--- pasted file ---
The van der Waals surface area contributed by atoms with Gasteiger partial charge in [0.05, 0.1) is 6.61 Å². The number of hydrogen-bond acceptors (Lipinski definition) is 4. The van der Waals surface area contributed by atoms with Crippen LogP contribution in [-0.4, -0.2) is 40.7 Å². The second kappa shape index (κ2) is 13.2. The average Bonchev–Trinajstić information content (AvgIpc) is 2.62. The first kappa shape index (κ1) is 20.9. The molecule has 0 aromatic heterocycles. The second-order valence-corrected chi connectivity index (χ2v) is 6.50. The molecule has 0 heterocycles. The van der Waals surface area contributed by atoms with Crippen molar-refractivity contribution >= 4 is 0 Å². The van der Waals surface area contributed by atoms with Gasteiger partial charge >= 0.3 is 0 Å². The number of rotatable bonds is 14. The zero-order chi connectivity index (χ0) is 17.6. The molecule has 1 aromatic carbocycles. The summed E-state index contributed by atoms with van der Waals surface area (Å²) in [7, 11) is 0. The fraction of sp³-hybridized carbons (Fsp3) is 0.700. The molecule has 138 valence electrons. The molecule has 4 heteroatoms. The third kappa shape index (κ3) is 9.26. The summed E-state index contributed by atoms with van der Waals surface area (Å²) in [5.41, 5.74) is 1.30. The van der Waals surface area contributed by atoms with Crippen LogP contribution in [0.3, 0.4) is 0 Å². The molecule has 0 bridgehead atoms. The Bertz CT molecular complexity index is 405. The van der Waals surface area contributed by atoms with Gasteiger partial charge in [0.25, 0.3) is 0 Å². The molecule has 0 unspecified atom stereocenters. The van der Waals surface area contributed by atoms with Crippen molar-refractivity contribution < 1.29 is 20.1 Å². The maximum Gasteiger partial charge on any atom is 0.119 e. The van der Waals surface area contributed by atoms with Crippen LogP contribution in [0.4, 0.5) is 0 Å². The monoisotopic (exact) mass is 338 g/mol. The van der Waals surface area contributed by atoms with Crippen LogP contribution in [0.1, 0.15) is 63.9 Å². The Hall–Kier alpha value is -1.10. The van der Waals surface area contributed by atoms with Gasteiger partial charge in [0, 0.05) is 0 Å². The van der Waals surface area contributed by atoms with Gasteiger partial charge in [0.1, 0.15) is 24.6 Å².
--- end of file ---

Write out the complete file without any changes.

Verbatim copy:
The van der Waals surface area contributed by atoms with Gasteiger partial charge in [0.05, 0.1) is 6.61 Å². The number of hydrogen-bond acceptors (Lipinski definition) is 4. The van der Waals surface area contributed by atoms with Crippen LogP contribution in [-0.4, -0.2) is 40.7 Å². The second kappa shape index (κ2) is 13.2. The average Bonchev–Trinajstić information content (AvgIpc) is 2.62. The first kappa shape index (κ1) is 20.9. The molecule has 0 aromatic heterocycles. The second-order valence-corrected chi connectivity index (χ2v) is 6.50. The molecule has 0 heterocycles. The van der Waals surface area contributed by atoms with Crippen molar-refractivity contribution >= 4 is 0 Å². The van der Waals surface area contributed by atoms with Gasteiger partial charge >= 0.3 is 0 Å². The number of rotatable bonds is 14. The zero-order chi connectivity index (χ0) is 17.6. The molecule has 1 aromatic carbocycles. The summed E-state index contributed by atoms with van der Waals surface area (Å²) in [7, 11) is 0. The fraction of sp³-hybridized carbons (Fsp3) is 0.700. The molecule has 138 valence electrons. The molecule has 4 heteroatoms. The third kappa shape index (κ3) is 9.26. The summed E-state index contributed by atoms with van der Waals surface area (Å²) in [5.41, 5.74) is 1.30. The van der Waals surface area contributed by atoms with Crippen LogP contribution in [0.3, 0.4) is 0 Å². The molecule has 0 bridgehead atoms. The Bertz CT molecular complexity index is 405. The van der Waals surface area contributed by atoms with Gasteiger partial charge in [0.25, 0.3) is 0 Å². The molecule has 0 unspecified atom stereocenters. The van der Waals surface area contributed by atoms with Crippen molar-refractivity contribution < 1.29 is 20.1 Å². The maximum Gasteiger partial charge on any atom is 0.119 e. The van der Waals surface area contributed by atoms with Crippen LogP contribution in [0.4, 0.5) is 0 Å². The monoisotopic (exact) mass is 338 g/mol. The van der Waals surface area contributed by atoms with Crippen LogP contribution in [0.1, 0.15) is 63.9 Å². The Hall–Kier alpha value is -1.10. The van der Waals surface area contributed by atoms with Gasteiger partial charge in [0, 0.05) is 0 Å². The van der Waals surface area contributed by atoms with Gasteiger partial charge in [0.1, 0.15) is 24.6 Å².